Mike Hanley, Wednesday, 23 May 2001 00:00 (nineteen years ago) link

Maybe you're right about them both getting by on projecting a personality, Mike. It might be the case I just like Sumner's personality better than Costello's--at least the way it comes across on record. There's always been something a bit sinister and unsettling (not in a good way) in EC's voice to me, and if I could pin down exactly what that is, I'd probably be better off. Lemme think on that one...

Clarke B., Wednesday, 23 May 2001 00:00 (nineteen years ago) link

I want to marry Tanya. That was some funny mocking.

My Aim Is True is a great record that took me a long time to get into. In fact, it's one of my favourites, despite the pub-rock backing group. I always thought they were the perfect band for the 50s Punk Buddy Holly thing he was being marketed as at the time. The lyrics are great, too: "now that your picture's in the paper / being rhythmically admired"? Brilliance. I haven't listened to any of his other stuff except "Pump It Up" and "I Don't Want To Go To Chelsea" and "Veronica" and they're all good too. Hey Ned, how much for the collection?

Dave M., Wednesday, 23 May 2001 00:00 (nineteen years ago) link

i find ec's voice quite compelling and engaging; it has color and there are certain songs of his that i can't imagine another singing because of the way he tackles it.

that said, he's not luther vandross and when he sings out of his range, it's at best endearing, at worst really, really, really bad.

i like e.c. because he's got a lot of pop smarts, see for example his nicks of everyone from abba to stax. i can listen to him rather than, say, dylan because not only does he have fine lyrics but he takes an active interest in the recording process and is an underrated melodist.

fred solinger, Wednesday, 23 May 2001 00:00 (nineteen years ago) link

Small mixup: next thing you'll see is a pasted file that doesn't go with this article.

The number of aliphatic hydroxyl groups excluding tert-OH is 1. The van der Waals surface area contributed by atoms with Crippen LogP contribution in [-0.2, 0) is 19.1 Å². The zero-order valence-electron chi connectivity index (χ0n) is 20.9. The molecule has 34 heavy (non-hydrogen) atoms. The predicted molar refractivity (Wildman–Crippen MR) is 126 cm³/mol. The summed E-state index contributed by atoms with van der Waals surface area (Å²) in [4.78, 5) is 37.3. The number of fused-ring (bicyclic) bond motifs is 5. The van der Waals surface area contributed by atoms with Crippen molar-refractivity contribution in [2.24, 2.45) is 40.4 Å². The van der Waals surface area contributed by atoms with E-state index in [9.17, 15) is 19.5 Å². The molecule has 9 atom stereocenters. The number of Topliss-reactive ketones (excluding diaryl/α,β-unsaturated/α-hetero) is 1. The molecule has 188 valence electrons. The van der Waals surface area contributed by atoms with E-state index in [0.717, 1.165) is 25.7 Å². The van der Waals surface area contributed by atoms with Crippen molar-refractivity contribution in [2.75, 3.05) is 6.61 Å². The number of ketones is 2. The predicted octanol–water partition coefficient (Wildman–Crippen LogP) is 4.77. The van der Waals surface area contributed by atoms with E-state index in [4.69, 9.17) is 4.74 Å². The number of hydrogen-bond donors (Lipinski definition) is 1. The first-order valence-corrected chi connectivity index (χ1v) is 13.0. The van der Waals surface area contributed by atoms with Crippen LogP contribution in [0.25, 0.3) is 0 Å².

Rhino is doing a whole reissue of Costello's back catalog, so everything should be readily available again soon

JC, Wednesday, 23 May 2001 00:00 (nineteen years ago) link

I hate Elvis Costello because I was named after one of his bloody songs. Fuck that. Doesn't stop me from keeping all his albums, but jesus, naming after a song is a dud.

Ally, Wednesday, 23 May 2001 00:00 (nineteen years ago) link

Sorry, not for sale. I await the day I understand. ;-)

Ned Raggett, Wednesday, 23 May 2001 00:00 (nineteen years ago) link

I never offered to pay you for them, Ned. ;)

Josh, Wednesday, 23 May 2001 00:00 (nineteen years ago) link

No, but Dave M did. So ha. ;-)

Ned Raggett, Wednesday, 23 May 2001 00:00 (nineteen years ago) link

I reckon Clarke B. is on the money here with a couple of his points. Firstly, Barney Sumner may not be the world's best lyricist but in terms of music Costello isn't fit to press the demo button on New Order's drum machine. And secondly, the Bright Eyes singer has got the most kickable voice this side of Alanis Morissette. It's even worse when you see him live and he's emoting through his artfully positioned floppy fringe.

Richard Tunnicliffe, Wednesday, 23 May 2001 00:00 (nineteen years ago) link

I look nothing like Elvis Costello, except, for perhaps, except for my glasses. But I love him nonetheless. The early stuff (through Imperial Bedroom) is magnificent. Trust, in particular, has the cleverness-as-dodge arise into a theme of its own, and I find that very emotionally powerful and resonant. Almost Blue is notable only for "Good Year For The Roses" but oh what a track it is. Armed Forces has some of the best inner-sleve artwork, ever, and careens between overdone wordplay, earnest emotion, and cutting lines like "she has a chemistry class, I want a piece of her... mind" which I adore. Blood & Chocolate, and King of America are both standout albums, but he really comes back with Brutal Youth whose tunes are so well crafted as to be nearly unforgettable. I mean, the content is take-or-leave-it lyrically, with some very notable exceptions, but the music is always top-notch.